Russia’s biggest lender Sberbank has shut down its European arm after ‘abnormal’ amounts of money started pouring out following the invasion of Ukraine.
The bank has lost 97% of its value on its London listing in the past fortnight and has told shareholders that significant ‘cash outflows’ have damaged the business outside Russia.
The bank said its subsidiaries in Europe were also facing an ‘a threat to the safety of employees and branches’, according to Russian news agencies.
It came as the world’s largest cryptocurrency exchanges, including Binance and Kraken, said they will not ‘unilaterally’ freeze the accounts of all Russian users despite pleas from the Ukraine government.
Exterior view on the logo of the Russian Sberbank Europe AG bank headquarters in Vienna. The lender will shut its European arm as cash flooded out
Authorities in Austria and Czech Republic had taken action in recent days against Sberbank’s activities in Europe.
The move was the latest consequence of Russia’s invasion last week, which has led to warfare across Ukraine and unprecedented Western sanctions aimed at isolating Russia’s economy.
This morning it reported record annual net profit for 2021 of 1.25trillion roubles ($12.40 billion), a jump of 64% year-on-year, before unprecedented western sanctions forced the bank to exit the European market.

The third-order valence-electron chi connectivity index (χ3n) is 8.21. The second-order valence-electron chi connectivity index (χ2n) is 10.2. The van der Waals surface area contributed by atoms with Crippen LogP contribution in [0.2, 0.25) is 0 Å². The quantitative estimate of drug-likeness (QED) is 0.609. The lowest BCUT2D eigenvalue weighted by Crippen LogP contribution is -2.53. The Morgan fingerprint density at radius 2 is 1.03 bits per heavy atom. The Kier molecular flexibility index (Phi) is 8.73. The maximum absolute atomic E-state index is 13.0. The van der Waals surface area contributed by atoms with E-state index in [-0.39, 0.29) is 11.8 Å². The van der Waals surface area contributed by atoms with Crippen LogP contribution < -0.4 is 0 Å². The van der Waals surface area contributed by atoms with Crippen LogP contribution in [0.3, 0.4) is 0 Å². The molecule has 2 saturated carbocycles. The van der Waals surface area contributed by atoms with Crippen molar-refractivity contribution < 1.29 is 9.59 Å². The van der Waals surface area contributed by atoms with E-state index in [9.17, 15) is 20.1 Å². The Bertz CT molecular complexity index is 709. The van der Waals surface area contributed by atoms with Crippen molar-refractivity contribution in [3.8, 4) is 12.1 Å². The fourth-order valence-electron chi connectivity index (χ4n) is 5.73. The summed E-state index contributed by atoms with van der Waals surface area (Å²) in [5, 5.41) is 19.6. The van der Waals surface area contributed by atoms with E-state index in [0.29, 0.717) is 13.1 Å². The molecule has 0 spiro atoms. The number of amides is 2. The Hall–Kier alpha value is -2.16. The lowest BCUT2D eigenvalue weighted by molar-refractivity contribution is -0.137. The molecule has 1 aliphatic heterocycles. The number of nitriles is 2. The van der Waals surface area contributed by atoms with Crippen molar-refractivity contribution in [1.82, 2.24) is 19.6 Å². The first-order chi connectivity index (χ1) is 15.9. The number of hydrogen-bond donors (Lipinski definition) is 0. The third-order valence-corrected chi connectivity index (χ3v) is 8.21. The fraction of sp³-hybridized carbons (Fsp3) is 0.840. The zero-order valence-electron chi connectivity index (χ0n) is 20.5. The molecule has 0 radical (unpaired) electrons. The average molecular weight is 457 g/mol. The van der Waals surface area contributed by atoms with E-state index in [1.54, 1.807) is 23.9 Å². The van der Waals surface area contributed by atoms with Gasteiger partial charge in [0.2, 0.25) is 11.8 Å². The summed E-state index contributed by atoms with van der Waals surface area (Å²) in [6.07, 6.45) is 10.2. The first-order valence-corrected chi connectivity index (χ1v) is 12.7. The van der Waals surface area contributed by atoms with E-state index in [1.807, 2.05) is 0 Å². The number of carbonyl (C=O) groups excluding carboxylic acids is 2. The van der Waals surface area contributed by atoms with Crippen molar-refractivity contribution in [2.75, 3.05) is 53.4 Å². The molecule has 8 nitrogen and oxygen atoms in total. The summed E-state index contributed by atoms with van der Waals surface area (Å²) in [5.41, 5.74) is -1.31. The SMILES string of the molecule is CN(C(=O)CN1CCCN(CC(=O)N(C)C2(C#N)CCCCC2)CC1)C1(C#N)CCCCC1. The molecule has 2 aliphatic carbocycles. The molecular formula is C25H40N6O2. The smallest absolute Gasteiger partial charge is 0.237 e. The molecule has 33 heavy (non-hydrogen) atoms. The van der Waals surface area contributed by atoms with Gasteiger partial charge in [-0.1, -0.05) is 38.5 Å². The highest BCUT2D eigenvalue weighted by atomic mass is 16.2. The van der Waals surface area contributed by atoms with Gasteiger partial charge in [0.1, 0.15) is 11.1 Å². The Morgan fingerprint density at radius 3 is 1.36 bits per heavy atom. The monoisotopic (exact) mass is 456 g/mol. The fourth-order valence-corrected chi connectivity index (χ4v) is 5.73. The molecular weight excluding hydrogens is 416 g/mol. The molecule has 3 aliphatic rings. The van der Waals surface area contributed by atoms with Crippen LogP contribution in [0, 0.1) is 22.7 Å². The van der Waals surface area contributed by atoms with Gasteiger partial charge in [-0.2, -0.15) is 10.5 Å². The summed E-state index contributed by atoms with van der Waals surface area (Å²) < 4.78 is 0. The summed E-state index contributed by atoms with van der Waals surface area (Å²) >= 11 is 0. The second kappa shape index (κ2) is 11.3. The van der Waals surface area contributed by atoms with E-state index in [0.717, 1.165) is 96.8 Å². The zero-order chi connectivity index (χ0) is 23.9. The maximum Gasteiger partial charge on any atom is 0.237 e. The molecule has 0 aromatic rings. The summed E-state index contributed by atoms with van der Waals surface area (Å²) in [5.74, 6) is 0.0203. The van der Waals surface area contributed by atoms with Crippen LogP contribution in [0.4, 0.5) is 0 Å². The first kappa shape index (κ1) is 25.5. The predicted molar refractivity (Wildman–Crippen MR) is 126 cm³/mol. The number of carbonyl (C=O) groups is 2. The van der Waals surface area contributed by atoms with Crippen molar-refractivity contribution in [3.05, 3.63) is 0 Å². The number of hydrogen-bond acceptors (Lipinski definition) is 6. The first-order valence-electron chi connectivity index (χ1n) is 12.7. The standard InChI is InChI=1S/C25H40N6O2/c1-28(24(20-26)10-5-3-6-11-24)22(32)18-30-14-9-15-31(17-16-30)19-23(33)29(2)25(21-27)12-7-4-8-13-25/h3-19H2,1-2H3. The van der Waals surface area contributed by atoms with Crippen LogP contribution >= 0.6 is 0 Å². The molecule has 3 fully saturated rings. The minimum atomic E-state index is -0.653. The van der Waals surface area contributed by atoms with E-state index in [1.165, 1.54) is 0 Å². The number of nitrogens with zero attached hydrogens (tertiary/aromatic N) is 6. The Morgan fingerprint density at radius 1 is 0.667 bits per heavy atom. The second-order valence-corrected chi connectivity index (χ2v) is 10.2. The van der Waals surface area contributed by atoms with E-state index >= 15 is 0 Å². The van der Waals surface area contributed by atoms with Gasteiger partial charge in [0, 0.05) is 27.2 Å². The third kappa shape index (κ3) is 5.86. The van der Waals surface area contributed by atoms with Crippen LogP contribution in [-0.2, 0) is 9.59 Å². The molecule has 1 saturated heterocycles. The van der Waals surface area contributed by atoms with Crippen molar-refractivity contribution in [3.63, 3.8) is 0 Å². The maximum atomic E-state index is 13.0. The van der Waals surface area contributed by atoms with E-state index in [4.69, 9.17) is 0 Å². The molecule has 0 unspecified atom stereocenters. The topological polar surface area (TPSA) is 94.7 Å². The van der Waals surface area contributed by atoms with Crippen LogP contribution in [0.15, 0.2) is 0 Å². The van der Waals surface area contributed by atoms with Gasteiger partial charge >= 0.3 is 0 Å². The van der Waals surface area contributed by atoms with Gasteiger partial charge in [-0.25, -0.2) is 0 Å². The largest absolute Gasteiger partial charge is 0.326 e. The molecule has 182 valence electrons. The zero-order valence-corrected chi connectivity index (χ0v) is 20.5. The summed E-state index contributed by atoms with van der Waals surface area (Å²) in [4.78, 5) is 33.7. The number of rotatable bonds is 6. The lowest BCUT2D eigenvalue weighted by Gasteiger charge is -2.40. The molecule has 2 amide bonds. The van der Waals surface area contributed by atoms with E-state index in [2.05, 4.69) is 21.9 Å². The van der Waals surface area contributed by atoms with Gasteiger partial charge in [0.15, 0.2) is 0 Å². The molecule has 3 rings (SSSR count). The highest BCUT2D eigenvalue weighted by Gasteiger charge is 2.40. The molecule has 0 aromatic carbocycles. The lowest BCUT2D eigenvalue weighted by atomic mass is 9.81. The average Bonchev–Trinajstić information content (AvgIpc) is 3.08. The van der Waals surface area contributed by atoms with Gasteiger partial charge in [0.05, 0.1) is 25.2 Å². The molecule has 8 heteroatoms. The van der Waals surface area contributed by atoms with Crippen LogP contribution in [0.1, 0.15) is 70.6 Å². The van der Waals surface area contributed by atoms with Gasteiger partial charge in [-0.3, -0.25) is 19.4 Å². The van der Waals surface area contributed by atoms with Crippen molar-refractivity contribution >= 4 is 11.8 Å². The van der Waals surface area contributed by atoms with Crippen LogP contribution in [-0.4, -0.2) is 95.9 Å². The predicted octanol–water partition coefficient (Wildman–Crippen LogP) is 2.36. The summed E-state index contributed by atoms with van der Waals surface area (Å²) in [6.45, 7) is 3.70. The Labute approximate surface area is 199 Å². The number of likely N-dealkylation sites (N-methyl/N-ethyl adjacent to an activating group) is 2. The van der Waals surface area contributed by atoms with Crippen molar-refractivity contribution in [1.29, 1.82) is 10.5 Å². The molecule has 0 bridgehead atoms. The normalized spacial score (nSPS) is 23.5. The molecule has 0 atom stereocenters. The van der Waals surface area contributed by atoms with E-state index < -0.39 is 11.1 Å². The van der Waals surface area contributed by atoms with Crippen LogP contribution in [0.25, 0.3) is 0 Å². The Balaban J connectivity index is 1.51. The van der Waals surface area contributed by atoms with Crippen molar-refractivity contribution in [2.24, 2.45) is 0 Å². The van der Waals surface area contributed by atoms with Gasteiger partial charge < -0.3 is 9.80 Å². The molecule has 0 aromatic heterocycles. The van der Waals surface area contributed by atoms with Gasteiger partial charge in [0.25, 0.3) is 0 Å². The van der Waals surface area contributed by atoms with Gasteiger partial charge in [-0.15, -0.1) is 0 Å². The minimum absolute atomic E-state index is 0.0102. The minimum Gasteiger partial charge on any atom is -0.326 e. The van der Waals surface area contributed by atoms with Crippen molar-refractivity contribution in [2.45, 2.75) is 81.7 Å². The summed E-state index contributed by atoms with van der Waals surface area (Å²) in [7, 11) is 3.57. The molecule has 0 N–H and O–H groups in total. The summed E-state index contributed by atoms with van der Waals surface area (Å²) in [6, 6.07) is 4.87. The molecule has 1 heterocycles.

The bank’s return on equity for the year was 24.2% and its net interest income stood at 1.8 trillion roubles.
Earlier on Wednesday Sberbank said it was leaving the European market as its subsidiaries there face large cash outflows and threats to the safety of employees and property.
The European Union and United States have responded to Russia’s invasion of Ukraine with a battery of sanctions including moving to ban big Russian banks from SWIFT, the main global payments system.
As a result, Sberbank Europe said on Monday that several of its banks had ‘experienced a significant outflow of customer deposits within a very short period of time’.
The SRB ordered the moratorium so that it could determine whether the case should be handled under European bank resolution rules and decided it should not, the FMA said.
The FMA said it had appointed an administrator who is tasked with determining whether and when the criteria of an insolvency are met. In the meantime, the closure triggers Austria’s deposit guarantee scheme, which covers deposits up to 100,000 euros ($111,240) per customer, the FMA said.
Separately, it was announced that two of Sberbank Europe’s units in the Balkans would be taken over.
Croatian Prime Minister Andrej Plenkovic said on Twitter that Hrvatska Postanska Bank would take over Sberbank in Croatia, while Slovenia’s central bank said in a statement that the country’s largest banking group NLB would take on Sberbank’s Slovenian business.
Read More: DailyMail